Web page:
How to Grow Caladium Plants
Some people know Caladiums as a houseplant. Others recognize Caladiums as
a colorful, leafy plant that brightens up the shady areas of their yard.
However you recognize them, these plants are popular among home gardeners
indoors or out.
Growing Caladium plants is easy. They are tropical plants, native to the
Amazon river area of Brazil. So, it's no surprise that these plants love
a warm, shady, humid environment. Caladium is grown as an ornamental plant
for it's colorful leaves. The leaves come in a variety of combinations of
green, with white, pink or red. It grows to it's full height of 12"
to 30" in one season. Caladium are perfectly comfortable in a pot or container,
resulting a a very popular houseplant or deck plant.
Did you know? While it is native to Brazil, Lake Placid, Florida claims
to be the Caladium capital of the world. Nurseries in this area grow a wide
range of Caladiums on thousands of acres.
Poisonous Plant: All parts of Caladium plants are toxic.
See Poisonous Flowers
While people talk about Caladium "bulbs", they are really grown from a tuberous
root. In the fall, the tuberous roots are dug up, cleaned and separated.
Make sure to have some buds on each divided section of root. Store the
roots in dry soil, or spaghnum moss in a dry, dark location until ready
to use next spring. Storage temperatures should be at least 40 degrees.
The largest tubers will produce the largest plants. Many people prefer to
start with new roots each year. Many home gardeners find the roots produced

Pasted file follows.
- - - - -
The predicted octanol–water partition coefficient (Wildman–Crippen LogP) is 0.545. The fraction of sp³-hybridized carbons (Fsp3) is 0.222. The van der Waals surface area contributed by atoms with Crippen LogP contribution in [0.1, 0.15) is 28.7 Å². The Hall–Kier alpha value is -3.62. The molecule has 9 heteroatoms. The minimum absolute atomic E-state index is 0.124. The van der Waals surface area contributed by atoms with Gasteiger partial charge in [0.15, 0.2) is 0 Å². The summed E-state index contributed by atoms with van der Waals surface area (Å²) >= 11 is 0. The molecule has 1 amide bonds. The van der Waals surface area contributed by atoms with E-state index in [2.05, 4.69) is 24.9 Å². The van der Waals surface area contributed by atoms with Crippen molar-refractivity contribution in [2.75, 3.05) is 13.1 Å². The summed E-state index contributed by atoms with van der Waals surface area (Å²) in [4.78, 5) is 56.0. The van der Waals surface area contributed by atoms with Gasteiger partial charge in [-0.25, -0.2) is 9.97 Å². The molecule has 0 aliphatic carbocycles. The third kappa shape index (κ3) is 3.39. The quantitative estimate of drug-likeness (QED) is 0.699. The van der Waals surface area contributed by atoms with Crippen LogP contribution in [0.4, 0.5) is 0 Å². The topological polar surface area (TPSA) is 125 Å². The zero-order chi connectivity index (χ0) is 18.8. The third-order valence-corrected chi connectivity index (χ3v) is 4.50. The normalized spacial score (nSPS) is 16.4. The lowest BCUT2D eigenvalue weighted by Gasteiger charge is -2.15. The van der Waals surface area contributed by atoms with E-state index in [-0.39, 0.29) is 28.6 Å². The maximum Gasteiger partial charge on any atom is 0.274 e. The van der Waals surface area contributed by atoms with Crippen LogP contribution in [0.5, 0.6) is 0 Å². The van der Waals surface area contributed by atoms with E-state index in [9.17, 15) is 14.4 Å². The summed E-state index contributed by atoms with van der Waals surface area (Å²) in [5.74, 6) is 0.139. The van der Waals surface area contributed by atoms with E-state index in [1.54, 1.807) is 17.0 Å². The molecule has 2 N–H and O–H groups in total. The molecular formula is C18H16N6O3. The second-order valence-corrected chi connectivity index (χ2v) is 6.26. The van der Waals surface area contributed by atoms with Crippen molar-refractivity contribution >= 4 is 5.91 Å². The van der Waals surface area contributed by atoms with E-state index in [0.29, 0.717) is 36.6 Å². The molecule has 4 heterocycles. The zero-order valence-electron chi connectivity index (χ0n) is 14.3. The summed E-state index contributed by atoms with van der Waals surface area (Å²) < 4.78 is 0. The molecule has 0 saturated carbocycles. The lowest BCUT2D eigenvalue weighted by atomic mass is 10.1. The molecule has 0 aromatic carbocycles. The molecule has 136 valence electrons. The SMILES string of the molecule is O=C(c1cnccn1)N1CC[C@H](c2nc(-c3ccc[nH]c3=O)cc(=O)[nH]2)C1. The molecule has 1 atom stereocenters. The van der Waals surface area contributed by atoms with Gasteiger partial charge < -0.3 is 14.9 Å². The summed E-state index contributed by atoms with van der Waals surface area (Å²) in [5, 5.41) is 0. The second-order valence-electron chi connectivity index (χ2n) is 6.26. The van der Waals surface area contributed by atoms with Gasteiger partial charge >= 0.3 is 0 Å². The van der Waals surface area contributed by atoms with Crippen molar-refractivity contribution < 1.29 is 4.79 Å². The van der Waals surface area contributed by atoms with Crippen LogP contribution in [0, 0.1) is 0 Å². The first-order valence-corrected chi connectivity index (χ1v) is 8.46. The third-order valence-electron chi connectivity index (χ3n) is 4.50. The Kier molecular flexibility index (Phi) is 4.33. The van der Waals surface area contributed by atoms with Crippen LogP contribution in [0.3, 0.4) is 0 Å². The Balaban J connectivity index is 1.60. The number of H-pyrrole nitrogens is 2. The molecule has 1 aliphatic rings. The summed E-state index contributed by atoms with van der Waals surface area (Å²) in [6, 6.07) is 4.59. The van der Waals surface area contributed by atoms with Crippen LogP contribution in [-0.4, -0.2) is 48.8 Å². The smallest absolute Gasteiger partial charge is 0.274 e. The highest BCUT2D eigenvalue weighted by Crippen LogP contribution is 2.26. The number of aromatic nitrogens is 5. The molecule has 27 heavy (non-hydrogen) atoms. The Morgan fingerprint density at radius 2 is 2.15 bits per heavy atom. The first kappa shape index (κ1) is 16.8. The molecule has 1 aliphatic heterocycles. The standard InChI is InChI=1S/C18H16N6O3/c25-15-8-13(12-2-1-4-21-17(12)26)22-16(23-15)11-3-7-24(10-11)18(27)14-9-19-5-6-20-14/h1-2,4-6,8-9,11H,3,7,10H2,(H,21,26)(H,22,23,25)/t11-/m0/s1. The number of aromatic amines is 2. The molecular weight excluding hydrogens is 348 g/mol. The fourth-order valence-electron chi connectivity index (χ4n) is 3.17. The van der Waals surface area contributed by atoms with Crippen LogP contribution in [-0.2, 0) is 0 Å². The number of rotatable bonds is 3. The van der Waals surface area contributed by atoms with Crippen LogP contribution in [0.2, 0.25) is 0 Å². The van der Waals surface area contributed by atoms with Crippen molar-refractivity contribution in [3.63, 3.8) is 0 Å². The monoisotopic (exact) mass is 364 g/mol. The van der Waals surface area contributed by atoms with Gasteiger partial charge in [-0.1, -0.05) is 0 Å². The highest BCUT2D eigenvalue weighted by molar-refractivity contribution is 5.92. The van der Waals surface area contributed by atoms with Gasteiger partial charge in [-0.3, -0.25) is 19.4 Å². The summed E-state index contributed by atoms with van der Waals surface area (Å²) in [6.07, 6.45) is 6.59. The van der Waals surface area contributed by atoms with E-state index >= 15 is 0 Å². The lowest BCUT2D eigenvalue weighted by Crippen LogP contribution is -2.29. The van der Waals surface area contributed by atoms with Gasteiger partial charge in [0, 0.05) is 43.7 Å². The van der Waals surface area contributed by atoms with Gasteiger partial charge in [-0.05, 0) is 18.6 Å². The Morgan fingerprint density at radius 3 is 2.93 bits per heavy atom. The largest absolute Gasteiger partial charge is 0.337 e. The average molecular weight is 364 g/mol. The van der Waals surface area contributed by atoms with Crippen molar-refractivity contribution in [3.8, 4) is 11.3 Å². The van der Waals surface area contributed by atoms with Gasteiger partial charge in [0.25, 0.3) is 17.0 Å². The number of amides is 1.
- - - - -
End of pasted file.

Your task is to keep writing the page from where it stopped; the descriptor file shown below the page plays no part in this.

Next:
by their plants are smaller, and turn to commercial growers who know how
to produce the biggest roots for the best plants.
How to Grow Caladium:
It's best to give your Caladium plants a head start. Roots can be started
indoors 6 weeks before the last frost date. We recommend individual containers.
4" to 6" peat pots work well for transplanting later, with minimal transplant
Plant roots, round side up, 1 1/2"- 2" deep, in rich starter soil, peat moss,
or vermiculite. Roots should have a few buds on them. Water well the first
time, then keep the soil moist. The plant needs warm soil to sprout.
If planting as an indoor houseplant, plant roots directly into the container
they will grow in.
The plants are susceptible to drafts and sudden drops in temperature.
Tip: To promote more leaves, remove the largest bud in the center
of the root.
Being native to the tropics, Caladium does not like cold weather. Wait to
transplant them outdoors until all danger of frost has past, and the soil
Select a location that is shady, or does not receive direct sunlight. Caladium
likes rich soil. The soil needs to be kept moist, but should be well draining.
If the soil is poor, add generous amounts of compost and manure.
Caladium grows well with little care or attention. Fertilize outdoors once
a month with a general purpose fertilizer. Indoors, use a liquid fertilizer
every couple of weeks. During the growing period, remove any dead or damaged
In the fall, dig up the roots for storage. The roots will survive
over-wintering outdoors only in the warmest areas of the country.
Insects and Disease:
You should experience few problems with your caladium. Use insecticide or
fungicide only if a problem occurs.
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